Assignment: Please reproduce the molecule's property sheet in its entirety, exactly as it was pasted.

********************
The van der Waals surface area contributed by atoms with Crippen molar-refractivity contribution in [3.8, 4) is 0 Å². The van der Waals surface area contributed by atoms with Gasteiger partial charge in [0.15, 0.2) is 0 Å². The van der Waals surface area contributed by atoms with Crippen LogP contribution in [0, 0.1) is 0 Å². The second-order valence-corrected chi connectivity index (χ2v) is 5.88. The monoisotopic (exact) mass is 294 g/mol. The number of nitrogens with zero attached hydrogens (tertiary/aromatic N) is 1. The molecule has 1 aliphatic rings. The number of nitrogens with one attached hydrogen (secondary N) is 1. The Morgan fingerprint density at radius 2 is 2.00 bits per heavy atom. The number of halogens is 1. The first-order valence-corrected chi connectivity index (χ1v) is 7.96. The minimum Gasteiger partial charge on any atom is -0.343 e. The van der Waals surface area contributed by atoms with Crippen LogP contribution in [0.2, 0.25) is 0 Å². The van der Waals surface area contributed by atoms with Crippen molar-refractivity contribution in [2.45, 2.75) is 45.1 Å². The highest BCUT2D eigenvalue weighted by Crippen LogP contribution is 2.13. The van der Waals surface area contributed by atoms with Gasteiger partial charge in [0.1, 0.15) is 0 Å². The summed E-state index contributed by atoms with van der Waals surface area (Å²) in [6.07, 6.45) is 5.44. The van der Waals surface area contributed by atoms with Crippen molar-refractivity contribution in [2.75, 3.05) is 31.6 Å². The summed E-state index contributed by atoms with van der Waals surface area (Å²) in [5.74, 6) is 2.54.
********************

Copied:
The van der Waals surface area contributed by atoms with Crippen molar-refractivity contribution in [3.8, 4) is 0 Å². The van der Waals surface area contributed by atoms with Gasteiger partial charge in [0.15, 0.2) is 0 Å². The van der Waals surface area contributed by atoms with Crippen LogP contribution in [0, 0.1) is 0 Å². The second-order valence-corrected chi connectivity index (χ2v) is 5.88. The monoisotopic (exact) mass is 294 g/mol. The number of nitrogens with zero attached hydrogens (tertiary/aromatic N) is 1. The molecule has 1 aliphatic rings. The number of nitrogens with one attached hydrogen (secondary N) is 1. The Morgan fingerprint density at radius 2 is 2.00 bits per heavy atom. The number of halogens is 1. The first-order valence-corrected chi connectivity index (χ1v) is 7.96. The minimum Gasteiger partial charge on any atom is -0.343 e. The van der Waals surface area contributed by atoms with Crippen LogP contribution in [0.2, 0.25) is 0 Å². The van der Waals surface area contributed by atoms with Crippen molar-refractivity contribution in [2.45, 2.75) is 45.1 Å². The highest BCUT2D eigenvalue weighted by Crippen LogP contribution is 2.13. The van der Waals surface area contributed by atoms with Gasteiger partial charge in [0.1, 0.15) is 0 Å². The summed E-state index contributed by atoms with van der Waals surface area (Å²) in [6.07, 6.45) is 5.44. The van der Waals surface area contributed by atoms with Crippen molar-refractivity contribution in [2.75, 3.05) is 31.6 Å². The summed E-state index contributed by atoms with van der Waals surface area (Å²) in [5.74, 6) is 2.54.